Pope makes former Anglican bishops monsignori

The Pope has honoured three former Anglican bishops, the first members of the Ordinariate of Our Lady of Walsingham, with the title of monsignor.

Fr Keith Newton, the leader of the Ordinariate who has most of the functions of a bishop, and Fr John Broadhurst, the former Bishop of Fulham, have been granted the papal award of Apostolic Pronotary, the highest ecclesial title for non-bishops. Fr Andrew Burnham, the former Bishop of Ebbsfleet, has been granted the papal award of Prelate of Honour, and is therefore also a monsignor.

The three men became the first clergy of the world’s first personal ordinariate set up for groups of former Anglicans as a result of the Apostolic Constitution Anglicanorum coetibus in January.

Read it all.


Posted in * Anglican - Episcopal, * Religion News & Commentary, Anglican Provinces, Church of England (CoE), CoE Bishops, Other Churches, Pope Benedict XVI, Roman Catholic

8 comments on “Pope makes former Anglican bishops monsignori

  1. Brien says:

    Signing bonuses?

  2. kmh1 says:

    #1: 200 years off purgatory.

  3. MichaelA says:

    So the ordinariate effectively has its own episcopate, with Msgr Newton as archbishop and Msgrs Broadhurst and Burnham as bishops, in all but name. So much for the RCs who predicted this could never happen.

    And the local RC bishops will have no influence or effect on the Ordinariate, except to the extent that his Holiness permits. Quite a shift in power…

  4. TACit says:

    Inasmuch as the Ordinary (here, Msgr Newton) is simply a member of the local Catholic bishops’ Conference (in this instance, of the UK), it isn’t quite accurate to interpret these titular honors as indicating the making of an archbishop and bishops. It seems likely also that one intent is to draw these Ordinariate clergy close to the Pope, as the titles confer membership in the ‘Papal Family’ (can be looked up on Wikipedia, that’s what I did). It could also be they are a way to indicate respect for their past ministries as Anglicans; in fact, it is said that Cardinal Ratzinger used to address Msgr Graham Leonard after his conversion as ‘Bishop Leonard’. It seems Pope Benedict had been thinking about these developments a long time in advance…..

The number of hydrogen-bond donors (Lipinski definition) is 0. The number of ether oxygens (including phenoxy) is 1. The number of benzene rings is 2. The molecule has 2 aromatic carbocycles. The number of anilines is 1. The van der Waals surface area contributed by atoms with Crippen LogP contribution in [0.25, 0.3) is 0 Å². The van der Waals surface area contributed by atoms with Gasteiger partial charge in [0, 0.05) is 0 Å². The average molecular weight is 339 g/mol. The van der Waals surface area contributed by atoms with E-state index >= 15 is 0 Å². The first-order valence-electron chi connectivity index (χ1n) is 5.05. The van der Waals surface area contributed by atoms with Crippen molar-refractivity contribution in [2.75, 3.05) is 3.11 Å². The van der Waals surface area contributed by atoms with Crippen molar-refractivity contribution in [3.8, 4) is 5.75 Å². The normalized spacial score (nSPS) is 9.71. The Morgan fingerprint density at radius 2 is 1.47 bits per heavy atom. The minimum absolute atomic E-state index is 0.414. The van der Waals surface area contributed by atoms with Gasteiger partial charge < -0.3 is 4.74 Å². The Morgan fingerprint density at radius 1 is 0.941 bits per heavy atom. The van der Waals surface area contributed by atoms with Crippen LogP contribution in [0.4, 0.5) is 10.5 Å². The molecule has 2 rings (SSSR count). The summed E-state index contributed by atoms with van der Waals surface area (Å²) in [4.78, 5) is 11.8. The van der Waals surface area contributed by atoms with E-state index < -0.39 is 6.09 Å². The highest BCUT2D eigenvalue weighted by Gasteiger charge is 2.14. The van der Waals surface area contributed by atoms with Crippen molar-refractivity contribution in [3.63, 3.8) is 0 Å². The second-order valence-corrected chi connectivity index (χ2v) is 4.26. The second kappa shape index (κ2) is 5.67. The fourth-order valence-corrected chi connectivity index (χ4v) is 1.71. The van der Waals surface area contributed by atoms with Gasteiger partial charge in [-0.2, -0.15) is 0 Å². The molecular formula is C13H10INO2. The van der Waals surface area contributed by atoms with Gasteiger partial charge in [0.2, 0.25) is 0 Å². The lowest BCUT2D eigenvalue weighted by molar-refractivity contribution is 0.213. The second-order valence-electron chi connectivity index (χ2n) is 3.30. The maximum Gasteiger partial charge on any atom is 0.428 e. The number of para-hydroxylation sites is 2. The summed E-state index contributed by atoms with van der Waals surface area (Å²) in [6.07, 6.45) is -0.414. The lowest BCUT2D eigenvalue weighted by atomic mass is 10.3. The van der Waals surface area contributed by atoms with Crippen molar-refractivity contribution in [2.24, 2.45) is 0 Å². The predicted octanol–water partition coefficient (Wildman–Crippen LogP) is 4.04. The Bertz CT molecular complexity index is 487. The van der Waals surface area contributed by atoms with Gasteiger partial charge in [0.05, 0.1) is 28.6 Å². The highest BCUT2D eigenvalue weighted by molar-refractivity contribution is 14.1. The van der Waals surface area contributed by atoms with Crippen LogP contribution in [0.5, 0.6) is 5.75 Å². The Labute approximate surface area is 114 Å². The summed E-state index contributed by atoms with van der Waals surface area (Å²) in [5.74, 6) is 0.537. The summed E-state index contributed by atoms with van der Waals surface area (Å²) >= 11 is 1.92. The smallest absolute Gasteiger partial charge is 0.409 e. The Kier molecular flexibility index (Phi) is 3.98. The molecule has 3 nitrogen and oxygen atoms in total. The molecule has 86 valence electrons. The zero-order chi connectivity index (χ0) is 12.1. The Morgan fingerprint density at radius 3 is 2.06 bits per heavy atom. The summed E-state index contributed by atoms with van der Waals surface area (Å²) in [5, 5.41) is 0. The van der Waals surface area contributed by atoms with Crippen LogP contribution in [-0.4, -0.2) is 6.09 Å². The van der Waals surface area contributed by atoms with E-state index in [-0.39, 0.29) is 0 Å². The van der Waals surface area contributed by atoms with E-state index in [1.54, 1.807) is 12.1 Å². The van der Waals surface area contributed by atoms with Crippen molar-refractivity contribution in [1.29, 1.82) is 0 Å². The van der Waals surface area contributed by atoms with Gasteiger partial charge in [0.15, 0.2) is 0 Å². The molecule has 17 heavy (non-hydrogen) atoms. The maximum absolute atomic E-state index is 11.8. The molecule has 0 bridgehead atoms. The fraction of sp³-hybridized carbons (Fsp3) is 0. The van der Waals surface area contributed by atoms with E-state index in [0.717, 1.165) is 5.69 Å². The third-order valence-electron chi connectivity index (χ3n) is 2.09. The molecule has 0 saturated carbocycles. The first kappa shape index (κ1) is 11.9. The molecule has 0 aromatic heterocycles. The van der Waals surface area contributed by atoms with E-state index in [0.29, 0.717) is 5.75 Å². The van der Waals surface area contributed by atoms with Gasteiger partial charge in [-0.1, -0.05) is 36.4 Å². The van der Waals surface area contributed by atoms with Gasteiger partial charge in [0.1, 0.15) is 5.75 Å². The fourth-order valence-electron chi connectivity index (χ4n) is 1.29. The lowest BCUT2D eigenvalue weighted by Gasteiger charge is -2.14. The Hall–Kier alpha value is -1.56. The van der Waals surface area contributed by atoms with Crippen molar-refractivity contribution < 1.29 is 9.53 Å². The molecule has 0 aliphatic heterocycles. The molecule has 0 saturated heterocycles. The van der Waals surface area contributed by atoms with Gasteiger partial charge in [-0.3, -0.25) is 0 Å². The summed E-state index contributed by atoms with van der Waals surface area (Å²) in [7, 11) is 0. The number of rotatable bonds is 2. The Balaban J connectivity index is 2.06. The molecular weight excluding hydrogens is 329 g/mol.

5. TACit says:

    Actually, I guess it’s the CBC of England and Wales, or ‘CBCE&W’, and not the UK – sorry about that.

  6. Adam 12 says:

    Where is the laiety in all this, however, and how can they hold on to any vestiges of Anglican identity as their clergy become absorbed in a different millieu?

  7. Fr. J. says:

    3. Yes. People are catching on. Glad to see it. The key is the word, “ordinary.” An ordinary is anyone who exercises authority like a diocesan bishop, but who is not necessarily a bishop. Likewise, not all bishops are ordinaries. The head bishop of a diocese is its ordinary. Priests who are the administrators of dioceses between bishops are ordinaries. Provincial superiors of clerical religious orders are ordinaries. Auxiliary bishops are not ordinaries.

    Ordinaries have a kind of final authority unless there is an extraordinary intervention from Rome which is extremely rare, such as with Cardinal Law in Boston.

    So, these priests, now monsignori, will exercise the quite final authority of bishops without technically being bishops. The solution is canonical genius!

  8. Sam Keyes says:

    The whole thing suggests how irrelevant Apostolica Curae is, despite the protestations of ultramontane Catholics and Anglo-Catholics who imagine the former to be ubiquitous. Yes, they had to be re-ordained — as Fr Hunwicke has said, that is the [i]juridical[/i] submission necessary; but no one denied his priesthood (some even had celebratory final masses as Anglicans), and no one in the RC hierarchy (outside of England, anyway, where some prejudices refuse to die) is treating them like baby priests. Whatever one might say in technical and canonical terms about “validity,” it is clear that the obsession with validity as the [i]sine qua non[/i] of identity is much more prominent in Protestant polemics than in contemporary Catholic practice.